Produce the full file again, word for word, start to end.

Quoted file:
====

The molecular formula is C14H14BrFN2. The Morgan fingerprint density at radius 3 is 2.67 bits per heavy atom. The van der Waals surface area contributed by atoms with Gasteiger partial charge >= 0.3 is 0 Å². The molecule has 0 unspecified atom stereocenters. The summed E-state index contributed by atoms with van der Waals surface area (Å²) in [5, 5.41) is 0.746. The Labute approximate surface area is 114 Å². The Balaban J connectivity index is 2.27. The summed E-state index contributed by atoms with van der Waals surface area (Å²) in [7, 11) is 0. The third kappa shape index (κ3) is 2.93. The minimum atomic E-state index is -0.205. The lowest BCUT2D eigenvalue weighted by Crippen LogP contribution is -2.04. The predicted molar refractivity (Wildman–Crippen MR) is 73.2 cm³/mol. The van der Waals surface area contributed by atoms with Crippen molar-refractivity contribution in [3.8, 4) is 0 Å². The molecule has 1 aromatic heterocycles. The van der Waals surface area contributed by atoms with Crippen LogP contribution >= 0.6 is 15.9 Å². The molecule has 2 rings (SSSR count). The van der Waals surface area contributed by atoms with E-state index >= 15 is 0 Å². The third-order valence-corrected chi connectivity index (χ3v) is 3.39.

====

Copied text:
The molecular formula is C14H14BrFN2. The Morgan fingerprint density at radius 3 is 2.67 bits per heavy atom. The van der Waals surface area contributed by atoms with Gasteiger partial charge >= 0.3 is 0 Å². The molecule has 0 unspecified atom stereocenters. The summed E-state index contributed by atoms with van der Waals surface area (Å²) in [5, 5.41) is 0.746. The Labute approximate surface area is 114 Å². The Balaban J connectivity index is 2.27. The summed E-state index contributed by atoms with van der Waals surface area (Å²) in [7, 11) is 0. The third kappa shape index (κ3) is 2.93. The minimum atomic E-state index is -0.205. The lowest BCUT2D eigenvalue weighted by Crippen LogP contribution is -2.04. The predicted molar refractivity (Wildman–Crippen MR) is 73.2 cm³/mol. The van der Waals surface area contributed by atoms with Crippen molar-refractivity contribution in [3.8, 4) is 0 Å². The molecule has 1 aromatic heterocycles. The van der Waals surface area contributed by atoms with Crippen LogP contribution >= 0.6 is 15.9 Å². The molecule has 2 rings (SSSR count). The van der Waals surface area contributed by atoms with E-state index >= 15 is 0 Å². The third-order valence-corrected chi connectivity index (χ3v) is 3.39.